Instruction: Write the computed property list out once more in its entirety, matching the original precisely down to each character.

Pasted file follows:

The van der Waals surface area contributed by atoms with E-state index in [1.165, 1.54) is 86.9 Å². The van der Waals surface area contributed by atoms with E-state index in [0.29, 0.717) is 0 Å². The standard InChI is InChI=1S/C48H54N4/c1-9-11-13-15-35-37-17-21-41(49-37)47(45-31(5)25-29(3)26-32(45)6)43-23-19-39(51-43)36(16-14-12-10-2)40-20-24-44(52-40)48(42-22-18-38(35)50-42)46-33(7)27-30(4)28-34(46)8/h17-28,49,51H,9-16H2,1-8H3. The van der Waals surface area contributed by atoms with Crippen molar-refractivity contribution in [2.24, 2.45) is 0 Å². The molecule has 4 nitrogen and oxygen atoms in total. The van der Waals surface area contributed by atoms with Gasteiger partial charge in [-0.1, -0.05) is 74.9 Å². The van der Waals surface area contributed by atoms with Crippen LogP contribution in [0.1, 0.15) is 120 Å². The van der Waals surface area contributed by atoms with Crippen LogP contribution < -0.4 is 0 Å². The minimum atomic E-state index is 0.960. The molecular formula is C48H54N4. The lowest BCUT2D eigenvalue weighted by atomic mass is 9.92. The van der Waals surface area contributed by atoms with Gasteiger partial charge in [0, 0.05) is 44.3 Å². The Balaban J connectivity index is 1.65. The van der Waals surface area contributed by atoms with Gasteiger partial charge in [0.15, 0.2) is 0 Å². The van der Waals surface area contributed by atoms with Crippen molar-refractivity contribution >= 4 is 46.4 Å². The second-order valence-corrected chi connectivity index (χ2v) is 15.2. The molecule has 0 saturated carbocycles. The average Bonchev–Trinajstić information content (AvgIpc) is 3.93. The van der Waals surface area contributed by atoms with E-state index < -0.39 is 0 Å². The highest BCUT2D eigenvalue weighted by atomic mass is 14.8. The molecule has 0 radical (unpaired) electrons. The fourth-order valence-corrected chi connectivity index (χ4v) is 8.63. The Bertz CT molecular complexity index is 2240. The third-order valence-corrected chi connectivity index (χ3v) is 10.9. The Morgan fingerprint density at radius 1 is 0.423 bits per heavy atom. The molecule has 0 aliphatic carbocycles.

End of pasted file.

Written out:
The van der Waals surface area contributed by atoms with E-state index in [1.165, 1.54) is 86.9 Å². The van der Waals surface area contributed by atoms with E-state index in [0.29, 0.717) is 0 Å². The standard InChI is InChI=1S/C48H54N4/c1-9-11-13-15-35-37-17-21-41(49-37)47(45-31(5)25-29(3)26-32(45)6)43-23-19-39(51-43)36(16-14-12-10-2)40-20-24-44(52-40)48(42-22-18-38(35)50-42)46-33(7)27-30(4)28-34(46)8/h17-28,49,51H,9-16H2,1-8H3. The van der Waals surface area contributed by atoms with Crippen molar-refractivity contribution in [2.24, 2.45) is 0 Å². The molecule has 4 nitrogen and oxygen atoms in total. The van der Waals surface area contributed by atoms with Gasteiger partial charge in [-0.1, -0.05) is 74.9 Å². The van der Waals surface area contributed by atoms with Crippen LogP contribution in [0.1, 0.15) is 120 Å². The van der Waals surface area contributed by atoms with Crippen LogP contribution < -0.4 is 0 Å². The minimum atomic E-state index is 0.960. The molecular formula is C48H54N4. The lowest BCUT2D eigenvalue weighted by atomic mass is 9.92. The van der Waals surface area contributed by atoms with Gasteiger partial charge in [0, 0.05) is 44.3 Å². The Balaban J connectivity index is 1.65. The van der Waals surface area contributed by atoms with Gasteiger partial charge in [0.15, 0.2) is 0 Å². The van der Waals surface area contributed by atoms with Crippen molar-refractivity contribution >= 4 is 46.4 Å². The second-order valence-corrected chi connectivity index (χ2v) is 15.2. The molecule has 0 saturated carbocycles. The average Bonchev–Trinajstić information content (AvgIpc) is 3.93. The van der Waals surface area contributed by atoms with E-state index < -0.39 is 0 Å². The highest BCUT2D eigenvalue weighted by atomic mass is 14.8. The molecule has 0 radical (unpaired) electrons. The fourth-order valence-corrected chi connectivity index (χ4v) is 8.63. The Bertz CT molecular complexity index is 2240. The third-order valence-corrected chi connectivity index (χ3v) is 10.9. The Morgan fingerprint density at radius 1 is 0.423 bits per heavy atom. The molecule has 0 aliphatic carbocycles.